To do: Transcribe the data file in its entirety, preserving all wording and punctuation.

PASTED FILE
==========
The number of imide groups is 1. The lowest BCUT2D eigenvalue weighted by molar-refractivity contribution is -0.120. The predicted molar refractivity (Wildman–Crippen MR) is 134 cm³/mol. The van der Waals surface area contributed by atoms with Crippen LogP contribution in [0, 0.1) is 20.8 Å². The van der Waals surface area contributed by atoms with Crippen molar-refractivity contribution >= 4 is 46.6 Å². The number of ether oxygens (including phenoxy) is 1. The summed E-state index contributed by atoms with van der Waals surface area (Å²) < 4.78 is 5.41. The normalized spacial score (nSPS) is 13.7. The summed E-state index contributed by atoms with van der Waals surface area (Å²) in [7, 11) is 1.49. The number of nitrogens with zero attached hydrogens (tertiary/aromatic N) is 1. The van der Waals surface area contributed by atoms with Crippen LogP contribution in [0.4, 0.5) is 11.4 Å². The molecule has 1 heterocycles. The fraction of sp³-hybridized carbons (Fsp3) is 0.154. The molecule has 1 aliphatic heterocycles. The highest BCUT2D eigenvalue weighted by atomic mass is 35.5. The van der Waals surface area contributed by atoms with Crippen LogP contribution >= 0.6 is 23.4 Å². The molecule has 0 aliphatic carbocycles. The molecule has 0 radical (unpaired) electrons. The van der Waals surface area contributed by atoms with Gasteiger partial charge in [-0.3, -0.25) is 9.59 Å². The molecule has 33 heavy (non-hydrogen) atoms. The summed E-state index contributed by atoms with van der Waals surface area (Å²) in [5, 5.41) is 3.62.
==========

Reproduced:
The number of imide groups is 1. The lowest BCUT2D eigenvalue weighted by molar-refractivity contribution is -0.120. The predicted molar refractivity (Wildman–Crippen MR) is 134 cm³/mol. The van der Waals surface area contributed by atoms with Crippen LogP contribution in [0, 0.1) is 20.8 Å². The van der Waals surface area contributed by atoms with Crippen molar-refractivity contribution >= 4 is 46.6 Å². The number of ether oxygens (including phenoxy) is 1. The summed E-state index contributed by atoms with van der Waals surface area (Å²) < 4.78 is 5.41. The normalized spacial score (nSPS) is 13.7. The summed E-state index contributed by atoms with van der Waals surface area (Å²) in [7, 11) is 1.49. The number of nitrogens with zero attached hydrogens (tertiary/aromatic N) is 1. The van der Waals surface area contributed by atoms with Crippen LogP contribution in [0.4, 0.5) is 11.4 Å². The molecule has 1 heterocycles. The fraction of sp³-hybridized carbons (Fsp3) is 0.154. The molecule has 1 aliphatic heterocycles. The highest BCUT2D eigenvalue weighted by atomic mass is 35.5. The van der Waals surface area contributed by atoms with Crippen LogP contribution >= 0.6 is 23.4 Å². The molecule has 0 aliphatic carbocycles. The molecule has 0 radical (unpaired) electrons. The van der Waals surface area contributed by atoms with Gasteiger partial charge in [-0.3, -0.25) is 9.59 Å². The molecule has 33 heavy (non-hydrogen) atoms. The summed E-state index contributed by atoms with van der Waals surface area (Å²) in [5, 5.41) is 3.62.